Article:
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When a Southern Historian Disdains Robert E. Lee
The Southern Historian

Hair: Brown and short
Height: Average
Weight: Average
Age: Young enough that he never had to worry about being drafted and sent off to Vietnam.
Country of Origin: Southern Baptist
Occupation: The scholarly pursuit of Dame History
Hobbies: Golf. He also enjoys being a block monitor of hot water consumption

Dr. Livingstone, I presume.

Above: David finds the fabled "Lost People" of the land of BigSofa and attempts to refine their debating skills on American History. One will notice an extra figure in the rendering, which is the gray ghost of the Southern General Robert E. Lee, which has followed David around since he disdained specializing in the Civil War for early Nineteenth Century American History. "I am not a killer," General Lee endlessly repeats in his attempt to convince David he was an excellent strategist.

Below: David, having fought in defense of the Puritans, preserves Thanksgiving and ensures that he may forever enjoy turkey.

A happy family of the sixties enjoying Thanksgiving
It occurs to me that David (the Southern Historian) would enjoy living in Japan, and despite his passion for American History I don't imagine he would miss America all that much. I don't know why--perhaps because he has disdained Robert E. Lee--a vision came to me recently of David sitting on a tatami mat in front of a low Japanese table, enjoying a typical Japanese meal with some Japanese. To be more precise, David, now teaching American History at a Japanese university (or something down that line), is having one of his regular once-a-week meals over at the apartment of a fellow professor. The fellow professor and his wife have taken David under their wing, and the dinners which were originally a matter of professional and social obligation quickly evolved to be a matter of friendly habit. Each week the discussions continue on into the night a little later, and a little later, until finally, with the help of a little too much sake, the wife of the Japanese professor is falling asleep on the floor while the two colleagues continue with their bantering at the table, voices sometimes raised too high as they debate on whether or not it was the ghost of Robert E. Lee which disguised himself as Christ and appeared to the Native Americans, bringing with him plans for the Ghost Dance religion and intentions of stirring up trouble in the West.

David has been in Japan a year or two at this point. Soon, he will unexpectedly meet and fall in love with a Japanese woman. They will marry and have children. Eventually, David will become fed up with the city and, like an increasing number of Japanese, will move to the back country, the western region, the hinterland of Japan, in search of a closer-to-nature, slower-paced life. This will be made possible by his now being a published scholar who is able to write in such a way that Everyman can pick up one of David's books and enjoy the tragic-comedy of American History. He will become the Carl Sagen of American History.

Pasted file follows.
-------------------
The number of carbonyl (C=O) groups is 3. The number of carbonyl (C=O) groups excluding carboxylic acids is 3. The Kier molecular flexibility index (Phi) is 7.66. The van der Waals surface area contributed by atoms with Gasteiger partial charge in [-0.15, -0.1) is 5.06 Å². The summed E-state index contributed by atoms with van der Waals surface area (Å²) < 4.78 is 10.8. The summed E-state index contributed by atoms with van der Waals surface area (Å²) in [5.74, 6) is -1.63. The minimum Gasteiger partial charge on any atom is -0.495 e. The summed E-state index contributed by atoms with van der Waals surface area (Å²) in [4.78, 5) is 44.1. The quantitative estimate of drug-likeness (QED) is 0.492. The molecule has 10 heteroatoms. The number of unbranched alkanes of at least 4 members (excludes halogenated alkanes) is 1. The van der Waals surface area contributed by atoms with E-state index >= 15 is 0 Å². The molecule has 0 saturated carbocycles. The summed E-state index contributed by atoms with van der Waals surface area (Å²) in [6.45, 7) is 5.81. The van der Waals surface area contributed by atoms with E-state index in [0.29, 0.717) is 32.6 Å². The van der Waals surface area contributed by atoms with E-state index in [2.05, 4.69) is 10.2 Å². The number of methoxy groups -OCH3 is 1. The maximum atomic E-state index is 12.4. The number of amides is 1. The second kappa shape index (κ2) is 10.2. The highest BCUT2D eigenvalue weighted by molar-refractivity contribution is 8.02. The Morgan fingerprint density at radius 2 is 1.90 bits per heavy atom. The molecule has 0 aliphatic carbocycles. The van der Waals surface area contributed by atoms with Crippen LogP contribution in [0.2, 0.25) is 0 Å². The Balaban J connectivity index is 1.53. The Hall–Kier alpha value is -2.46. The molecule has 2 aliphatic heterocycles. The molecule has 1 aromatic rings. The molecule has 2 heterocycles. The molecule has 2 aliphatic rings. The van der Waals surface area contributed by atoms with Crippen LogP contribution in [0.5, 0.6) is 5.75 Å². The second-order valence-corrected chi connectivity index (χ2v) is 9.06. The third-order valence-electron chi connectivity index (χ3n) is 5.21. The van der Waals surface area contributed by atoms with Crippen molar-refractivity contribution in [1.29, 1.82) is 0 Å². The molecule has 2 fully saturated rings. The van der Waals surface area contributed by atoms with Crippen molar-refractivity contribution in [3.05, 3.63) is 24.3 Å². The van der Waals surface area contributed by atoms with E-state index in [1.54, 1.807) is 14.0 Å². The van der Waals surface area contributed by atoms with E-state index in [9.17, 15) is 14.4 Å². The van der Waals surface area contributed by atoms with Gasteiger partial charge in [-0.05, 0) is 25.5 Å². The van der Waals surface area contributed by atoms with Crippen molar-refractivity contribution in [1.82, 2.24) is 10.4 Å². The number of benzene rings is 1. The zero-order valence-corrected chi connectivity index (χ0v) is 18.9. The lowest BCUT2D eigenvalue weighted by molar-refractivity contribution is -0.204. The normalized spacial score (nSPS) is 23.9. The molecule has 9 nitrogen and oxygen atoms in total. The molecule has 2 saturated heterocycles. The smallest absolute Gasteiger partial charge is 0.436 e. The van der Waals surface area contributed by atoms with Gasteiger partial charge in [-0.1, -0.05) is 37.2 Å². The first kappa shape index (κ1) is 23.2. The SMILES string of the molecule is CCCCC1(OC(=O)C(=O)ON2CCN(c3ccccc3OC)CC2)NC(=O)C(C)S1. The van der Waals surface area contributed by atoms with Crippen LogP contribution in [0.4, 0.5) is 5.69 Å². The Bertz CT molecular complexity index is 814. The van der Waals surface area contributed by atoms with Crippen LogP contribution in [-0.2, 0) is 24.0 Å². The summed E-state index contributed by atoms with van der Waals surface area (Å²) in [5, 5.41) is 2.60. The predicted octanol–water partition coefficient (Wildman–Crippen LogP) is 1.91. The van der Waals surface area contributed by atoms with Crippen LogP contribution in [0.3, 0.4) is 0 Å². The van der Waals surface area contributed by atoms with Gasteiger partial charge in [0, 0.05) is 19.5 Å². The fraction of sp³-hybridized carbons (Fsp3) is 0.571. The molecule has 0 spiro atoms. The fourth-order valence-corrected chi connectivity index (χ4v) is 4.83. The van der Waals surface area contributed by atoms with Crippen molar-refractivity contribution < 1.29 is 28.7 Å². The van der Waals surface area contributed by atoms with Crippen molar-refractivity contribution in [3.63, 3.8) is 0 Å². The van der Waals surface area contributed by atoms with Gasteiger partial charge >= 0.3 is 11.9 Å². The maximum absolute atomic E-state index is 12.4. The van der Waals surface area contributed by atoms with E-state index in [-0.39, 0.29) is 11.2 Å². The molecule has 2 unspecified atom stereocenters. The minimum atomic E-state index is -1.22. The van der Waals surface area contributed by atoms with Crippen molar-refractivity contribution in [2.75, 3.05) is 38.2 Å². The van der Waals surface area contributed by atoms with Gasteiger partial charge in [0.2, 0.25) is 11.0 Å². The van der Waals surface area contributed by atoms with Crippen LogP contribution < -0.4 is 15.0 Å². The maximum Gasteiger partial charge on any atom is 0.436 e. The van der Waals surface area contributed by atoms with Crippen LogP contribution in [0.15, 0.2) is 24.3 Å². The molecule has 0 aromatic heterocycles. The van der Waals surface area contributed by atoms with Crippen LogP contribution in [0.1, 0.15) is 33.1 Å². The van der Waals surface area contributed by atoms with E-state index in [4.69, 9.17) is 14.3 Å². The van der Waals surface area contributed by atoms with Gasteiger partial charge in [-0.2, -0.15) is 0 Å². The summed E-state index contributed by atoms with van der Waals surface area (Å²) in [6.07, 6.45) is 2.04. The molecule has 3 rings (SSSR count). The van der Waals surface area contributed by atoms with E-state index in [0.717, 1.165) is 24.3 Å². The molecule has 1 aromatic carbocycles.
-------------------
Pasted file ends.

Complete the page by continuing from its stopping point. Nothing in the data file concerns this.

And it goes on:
An eccentricity of David's, which will entertain his Japanese wife, is that he will insist upon celebrating the North American Thanksgiving Holiday each year. There will be turkey, cranberry sauce, giblet gravy, yams, mashed potatoes, squash casserole and pumpkin pie. They will have friends and neighbors over. David will become famous in America for his friendly, non-academic Everyman books on American History, while in the western region of Japan he will become famous for his yearly Thanksgiving feast.

Japanese children flying kites
Above: A heart-warming scene from the back-country of Japan, to which David will flee in his desire to get closer to nature.
As for the photographs of Thanksgiving past and present, both were taken from Disney's Wonderful World of Knowledge, Volume 11, copyright 1971 as an updated and enlarged English version of an encyclopedia printed in the Italian language by Arnaldo Mondadori.

The caption of the photograph in which there is a dead duck resting atop many pumpkins reads, An American family dressed as Pilgrims act out the first Thanksgiving. You will notice, however, that the little girl has on black patent leather Maryjanes. One would think that if they went through the trouble of hunting and shooting a duck for the photo that they could have dressed the girl in shoes a little more realistic than Maryjanes. Also, the right pantaloon leg of the little boy is hitched higher than his left leg. This is not a mistake; it is a secret code, just as the little girl's Maryjanes are actually a secret code. Indeed, it is a little-known fact that the pilgrims still existed in this country as a cult as late as the early twentieth century, held together by a refusal to let go of the baroque. One prank of theirs was the Priory of Sion. Another was the notion of the Native Americans possessing a language which they communicated by hand signs and smoke signals. It was the pilgrims and puritans themselves who, far too immersed in Baroque ideology, had long employed subversive codes so that they might communicate to each other secretly in public, even when they were the only public about. Ann what's-her-name (the Quaker) infuriated her fellow Puritan and Pilgrim brethren by teaching Helen Keller this secret code, which is why she was run out of town.

Assorted People

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